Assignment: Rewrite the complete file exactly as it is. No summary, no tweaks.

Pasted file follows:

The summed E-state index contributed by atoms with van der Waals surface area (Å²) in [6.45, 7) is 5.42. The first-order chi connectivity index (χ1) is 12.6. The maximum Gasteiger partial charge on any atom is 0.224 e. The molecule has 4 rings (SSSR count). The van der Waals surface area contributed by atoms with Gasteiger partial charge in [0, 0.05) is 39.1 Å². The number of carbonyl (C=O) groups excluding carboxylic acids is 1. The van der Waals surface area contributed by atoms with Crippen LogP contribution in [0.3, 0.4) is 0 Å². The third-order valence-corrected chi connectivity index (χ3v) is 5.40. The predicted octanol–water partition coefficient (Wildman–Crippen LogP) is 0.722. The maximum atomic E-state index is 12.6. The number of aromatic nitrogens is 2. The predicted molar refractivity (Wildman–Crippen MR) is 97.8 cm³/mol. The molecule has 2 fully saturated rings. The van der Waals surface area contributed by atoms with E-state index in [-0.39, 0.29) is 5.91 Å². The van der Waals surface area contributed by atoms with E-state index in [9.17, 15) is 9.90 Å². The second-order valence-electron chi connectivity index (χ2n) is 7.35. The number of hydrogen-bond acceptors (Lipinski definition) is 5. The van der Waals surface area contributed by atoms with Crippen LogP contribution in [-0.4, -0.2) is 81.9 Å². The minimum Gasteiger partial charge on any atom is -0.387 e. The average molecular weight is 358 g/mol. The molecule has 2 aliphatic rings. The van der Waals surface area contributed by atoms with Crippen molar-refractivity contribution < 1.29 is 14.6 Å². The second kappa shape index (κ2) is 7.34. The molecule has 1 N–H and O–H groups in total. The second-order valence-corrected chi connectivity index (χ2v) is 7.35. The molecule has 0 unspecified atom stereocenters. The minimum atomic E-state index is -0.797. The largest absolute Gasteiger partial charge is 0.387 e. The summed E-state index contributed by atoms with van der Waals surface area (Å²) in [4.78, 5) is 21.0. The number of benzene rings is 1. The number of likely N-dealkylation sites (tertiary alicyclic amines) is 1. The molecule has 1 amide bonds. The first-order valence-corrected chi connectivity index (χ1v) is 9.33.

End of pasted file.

The summed E-state index contributed by atoms with van der Waals surface area (Å²) in [6.45, 7) is 5.42. The first-order chi connectivity index (χ1) is 12.6. The maximum Gasteiger partial charge on any atom is 0.224 e. The molecule has 4 rings (SSSR count). The van der Waals surface area contributed by atoms with Gasteiger partial charge in [0, 0.05) is 39.1 Å². The number of carbonyl (C=O) groups excluding carboxylic acids is 1. The van der Waals surface area contributed by atoms with Crippen LogP contribution in [0.3, 0.4) is 0 Å². The third-order valence-corrected chi connectivity index (χ3v) is 5.40. The predicted octanol–water partition coefficient (Wildman–Crippen LogP) is 0.722. The maximum atomic E-state index is 12.6. The number of aromatic nitrogens is 2. The predicted molar refractivity (Wildman–Crippen MR) is 97.8 cm³/mol. The molecule has 2 fully saturated rings. The van der Waals surface area contributed by atoms with E-state index in [-0.39, 0.29) is 5.91 Å². The van der Waals surface area contributed by atoms with E-state index in [9.17, 15) is 9.90 Å². The second-order valence-electron chi connectivity index (χ2n) is 7.35. The number of hydrogen-bond acceptors (Lipinski definition) is 5. The van der Waals surface area contributed by atoms with Crippen LogP contribution in [-0.4, -0.2) is 81.9 Å². The minimum Gasteiger partial charge on any atom is -0.387 e. The average molecular weight is 358 g/mol. The molecule has 2 aliphatic rings. The van der Waals surface area contributed by atoms with Crippen molar-refractivity contribution < 1.29 is 14.6 Å². The second kappa shape index (κ2) is 7.34. The molecule has 1 N–H and O–H groups in total. The second-order valence-corrected chi connectivity index (χ2v) is 7.35. The molecule has 0 unspecified atom stereocenters. The minimum atomic E-state index is -0.797. The largest absolute Gasteiger partial charge is 0.387 e. The summed E-state index contributed by atoms with van der Waals surface area (Å²) in [4.78, 5) is 21.0. The number of benzene rings is 1. The number of likely N-dealkylation sites (tertiary alicyclic amines) is 1. The molecule has 1 amide bonds. The first-order valence-corrected chi connectivity index (χ1v) is 9.33.